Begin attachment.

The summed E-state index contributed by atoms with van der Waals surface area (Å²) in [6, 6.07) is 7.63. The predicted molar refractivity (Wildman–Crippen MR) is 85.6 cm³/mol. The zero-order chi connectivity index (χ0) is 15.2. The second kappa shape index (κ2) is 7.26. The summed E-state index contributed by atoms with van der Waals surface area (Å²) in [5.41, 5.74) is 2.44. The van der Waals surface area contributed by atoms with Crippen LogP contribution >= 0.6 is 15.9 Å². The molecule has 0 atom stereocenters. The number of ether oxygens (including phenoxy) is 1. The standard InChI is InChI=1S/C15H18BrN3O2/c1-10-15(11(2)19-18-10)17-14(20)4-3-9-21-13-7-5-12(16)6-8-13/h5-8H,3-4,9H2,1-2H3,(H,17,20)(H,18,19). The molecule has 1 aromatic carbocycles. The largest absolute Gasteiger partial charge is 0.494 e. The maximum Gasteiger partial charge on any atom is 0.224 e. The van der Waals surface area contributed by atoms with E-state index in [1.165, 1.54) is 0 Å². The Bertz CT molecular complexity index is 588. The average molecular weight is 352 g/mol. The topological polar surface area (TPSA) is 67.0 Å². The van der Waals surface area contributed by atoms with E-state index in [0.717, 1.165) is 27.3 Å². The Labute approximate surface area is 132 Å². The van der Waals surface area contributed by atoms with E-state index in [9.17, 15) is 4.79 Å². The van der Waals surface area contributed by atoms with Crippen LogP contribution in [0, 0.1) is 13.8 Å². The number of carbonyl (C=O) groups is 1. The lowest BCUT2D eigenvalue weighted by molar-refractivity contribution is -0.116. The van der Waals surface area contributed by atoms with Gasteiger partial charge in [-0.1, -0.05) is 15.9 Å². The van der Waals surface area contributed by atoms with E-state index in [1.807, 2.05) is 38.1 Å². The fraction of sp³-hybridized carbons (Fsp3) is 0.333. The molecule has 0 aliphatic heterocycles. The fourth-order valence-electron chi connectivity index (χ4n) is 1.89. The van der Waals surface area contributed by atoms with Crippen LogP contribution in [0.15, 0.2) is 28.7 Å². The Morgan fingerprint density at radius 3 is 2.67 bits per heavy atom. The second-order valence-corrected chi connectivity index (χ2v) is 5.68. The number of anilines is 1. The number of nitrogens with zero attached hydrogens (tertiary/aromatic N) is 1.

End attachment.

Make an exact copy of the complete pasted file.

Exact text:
The summed E-state index contributed by atoms with van der Waals surface area (Å²) in [6, 6.07) is 7.63. The predicted molar refractivity (Wildman–Crippen MR) is 85.6 cm³/mol. The zero-order chi connectivity index (χ0) is 15.2. The second kappa shape index (κ2) is 7.26. The summed E-state index contributed by atoms with van der Waals surface area (Å²) in [5.41, 5.74) is 2.44. The van der Waals surface area contributed by atoms with Crippen LogP contribution >= 0.6 is 15.9 Å². The molecule has 0 atom stereocenters. The number of ether oxygens (including phenoxy) is 1. The standard InChI is InChI=1S/C15H18BrN3O2/c1-10-15(11(2)19-18-10)17-14(20)4-3-9-21-13-7-5-12(16)6-8-13/h5-8H,3-4,9H2,1-2H3,(H,17,20)(H,18,19). The molecule has 1 aromatic carbocycles. The largest absolute Gasteiger partial charge is 0.494 e. The maximum Gasteiger partial charge on any atom is 0.224 e. The van der Waals surface area contributed by atoms with E-state index in [1.165, 1.54) is 0 Å². The Bertz CT molecular complexity index is 588. The average molecular weight is 352 g/mol. The topological polar surface area (TPSA) is 67.0 Å². The van der Waals surface area contributed by atoms with E-state index in [0.717, 1.165) is 27.3 Å². The Labute approximate surface area is 132 Å². The van der Waals surface area contributed by atoms with E-state index in [9.17, 15) is 4.79 Å². The van der Waals surface area contributed by atoms with Crippen LogP contribution in [0, 0.1) is 13.8 Å². The number of carbonyl (C=O) groups is 1. The lowest BCUT2D eigenvalue weighted by molar-refractivity contribution is -0.116. The van der Waals surface area contributed by atoms with Gasteiger partial charge in [-0.1, -0.05) is 15.9 Å². The van der Waals surface area contributed by atoms with E-state index in [1.807, 2.05) is 38.1 Å². The fraction of sp³-hybridized carbons (Fsp3) is 0.333. The molecule has 0 aliphatic heterocycles. The fourth-order valence-electron chi connectivity index (χ4n) is 1.89. The van der Waals surface area contributed by atoms with Crippen LogP contribution in [0.15, 0.2) is 28.7 Å². The Morgan fingerprint density at radius 3 is 2.67 bits per heavy atom. The second-order valence-corrected chi connectivity index (χ2v) is 5.68. The number of anilines is 1. The number of nitrogens with zero attached hydrogens (tertiary/aromatic N) is 1.